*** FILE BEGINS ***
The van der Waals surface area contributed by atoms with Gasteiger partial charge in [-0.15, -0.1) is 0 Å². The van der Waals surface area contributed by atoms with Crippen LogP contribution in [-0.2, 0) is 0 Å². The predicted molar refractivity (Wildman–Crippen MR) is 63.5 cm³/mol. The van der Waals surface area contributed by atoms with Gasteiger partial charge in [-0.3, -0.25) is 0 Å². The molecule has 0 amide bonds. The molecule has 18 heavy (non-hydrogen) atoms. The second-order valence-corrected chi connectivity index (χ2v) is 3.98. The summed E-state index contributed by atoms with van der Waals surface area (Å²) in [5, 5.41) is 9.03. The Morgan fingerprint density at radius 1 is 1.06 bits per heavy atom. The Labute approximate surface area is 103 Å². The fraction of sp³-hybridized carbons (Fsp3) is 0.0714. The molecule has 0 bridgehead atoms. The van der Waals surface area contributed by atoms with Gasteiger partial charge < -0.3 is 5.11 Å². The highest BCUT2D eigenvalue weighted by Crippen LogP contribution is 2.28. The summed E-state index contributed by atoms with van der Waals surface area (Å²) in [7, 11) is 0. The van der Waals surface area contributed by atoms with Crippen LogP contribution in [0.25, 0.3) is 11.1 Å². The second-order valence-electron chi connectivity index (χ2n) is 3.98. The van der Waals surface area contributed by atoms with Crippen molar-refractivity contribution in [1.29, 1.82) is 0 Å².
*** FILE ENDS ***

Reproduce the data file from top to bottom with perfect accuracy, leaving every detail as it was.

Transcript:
The van der Waals surface area contributed by atoms with Gasteiger partial charge in [-0.15, -0.1) is 0 Å². The van der Waals surface area contributed by atoms with Crippen LogP contribution in [-0.2, 0) is 0 Å². The predicted molar refractivity (Wildman–Crippen MR) is 63.5 cm³/mol. The van der Waals surface area contributed by atoms with Gasteiger partial charge in [-0.3, -0.25) is 0 Å². The molecule has 0 amide bonds. The molecule has 18 heavy (non-hydrogen) atoms. The second-order valence-corrected chi connectivity index (χ2v) is 3.98. The summed E-state index contributed by atoms with van der Waals surface area (Å²) in [5, 5.41) is 9.03. The Morgan fingerprint density at radius 1 is 1.06 bits per heavy atom. The Labute approximate surface area is 103 Å². The fraction of sp³-hybridized carbons (Fsp3) is 0.0714. The molecule has 0 bridgehead atoms. The van der Waals surface area contributed by atoms with Gasteiger partial charge < -0.3 is 5.11 Å². The highest BCUT2D eigenvalue weighted by Crippen LogP contribution is 2.28. The summed E-state index contributed by atoms with van der Waals surface area (Å²) in [7, 11) is 0. The van der Waals surface area contributed by atoms with Crippen LogP contribution in [0.25, 0.3) is 11.1 Å². The second-order valence-electron chi connectivity index (χ2n) is 3.98. The van der Waals surface area contributed by atoms with Crippen molar-refractivity contribution in [1.29, 1.82) is 0 Å².